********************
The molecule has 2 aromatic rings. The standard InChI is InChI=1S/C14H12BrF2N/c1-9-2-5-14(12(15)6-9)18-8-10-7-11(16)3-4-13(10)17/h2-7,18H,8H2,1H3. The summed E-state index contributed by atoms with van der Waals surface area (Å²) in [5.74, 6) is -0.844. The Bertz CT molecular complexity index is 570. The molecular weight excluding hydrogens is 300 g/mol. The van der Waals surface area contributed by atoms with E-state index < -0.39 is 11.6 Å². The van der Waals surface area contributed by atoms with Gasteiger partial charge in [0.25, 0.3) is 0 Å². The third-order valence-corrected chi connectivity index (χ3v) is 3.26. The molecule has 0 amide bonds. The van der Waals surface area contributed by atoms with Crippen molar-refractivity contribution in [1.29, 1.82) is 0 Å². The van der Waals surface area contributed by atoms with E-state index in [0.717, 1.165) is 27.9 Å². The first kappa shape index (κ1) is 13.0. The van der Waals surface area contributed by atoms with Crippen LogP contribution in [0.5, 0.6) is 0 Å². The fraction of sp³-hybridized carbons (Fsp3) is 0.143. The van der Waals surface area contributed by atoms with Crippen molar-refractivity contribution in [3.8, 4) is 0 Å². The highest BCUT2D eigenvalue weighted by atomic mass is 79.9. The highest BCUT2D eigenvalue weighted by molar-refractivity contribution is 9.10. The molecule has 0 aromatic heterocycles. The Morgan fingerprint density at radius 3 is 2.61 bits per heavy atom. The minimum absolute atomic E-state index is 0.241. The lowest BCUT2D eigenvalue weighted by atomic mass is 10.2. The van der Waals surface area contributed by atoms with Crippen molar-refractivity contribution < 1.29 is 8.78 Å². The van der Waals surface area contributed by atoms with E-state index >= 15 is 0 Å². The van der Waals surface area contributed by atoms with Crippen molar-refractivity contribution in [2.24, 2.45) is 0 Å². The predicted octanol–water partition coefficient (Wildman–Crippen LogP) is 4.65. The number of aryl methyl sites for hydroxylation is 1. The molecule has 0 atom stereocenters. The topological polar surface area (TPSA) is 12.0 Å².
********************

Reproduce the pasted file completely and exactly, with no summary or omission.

The molecule has 2 aromatic rings. The standard InChI is InChI=1S/C14H12BrF2N/c1-9-2-5-14(12(15)6-9)18-8-10-7-11(16)3-4-13(10)17/h2-7,18H,8H2,1H3. The summed E-state index contributed by atoms with van der Waals surface area (Å²) in [5.74, 6) is -0.844. The Bertz CT molecular complexity index is 570. The molecular weight excluding hydrogens is 300 g/mol. The van der Waals surface area contributed by atoms with E-state index < -0.39 is 11.6 Å². The van der Waals surface area contributed by atoms with Gasteiger partial charge in [0.25, 0.3) is 0 Å². The third-order valence-corrected chi connectivity index (χ3v) is 3.26. The molecule has 0 amide bonds. The van der Waals surface area contributed by atoms with Crippen molar-refractivity contribution in [1.29, 1.82) is 0 Å². The van der Waals surface area contributed by atoms with E-state index in [0.717, 1.165) is 27.9 Å². The first kappa shape index (κ1) is 13.0. The van der Waals surface area contributed by atoms with Crippen LogP contribution in [0.5, 0.6) is 0 Å². The fraction of sp³-hybridized carbons (Fsp3) is 0.143. The van der Waals surface area contributed by atoms with Crippen molar-refractivity contribution in [3.8, 4) is 0 Å². The highest BCUT2D eigenvalue weighted by atomic mass is 79.9. The highest BCUT2D eigenvalue weighted by molar-refractivity contribution is 9.10. The molecule has 0 aromatic heterocycles. The Morgan fingerprint density at radius 3 is 2.61 bits per heavy atom. The minimum absolute atomic E-state index is 0.241. The lowest BCUT2D eigenvalue weighted by atomic mass is 10.2. The van der Waals surface area contributed by atoms with Crippen molar-refractivity contribution < 1.29 is 8.78 Å². The van der Waals surface area contributed by atoms with E-state index >= 15 is 0 Å². The van der Waals surface area contributed by atoms with Crippen molar-refractivity contribution in [2.24, 2.45) is 0 Å². The predicted octanol–water partition coefficient (Wildman–Crippen LogP) is 4.65. The number of aryl methyl sites for hydroxylation is 1. The molecule has 0 atom stereocenters. The topological polar surface area (TPSA) is 12.0 Å².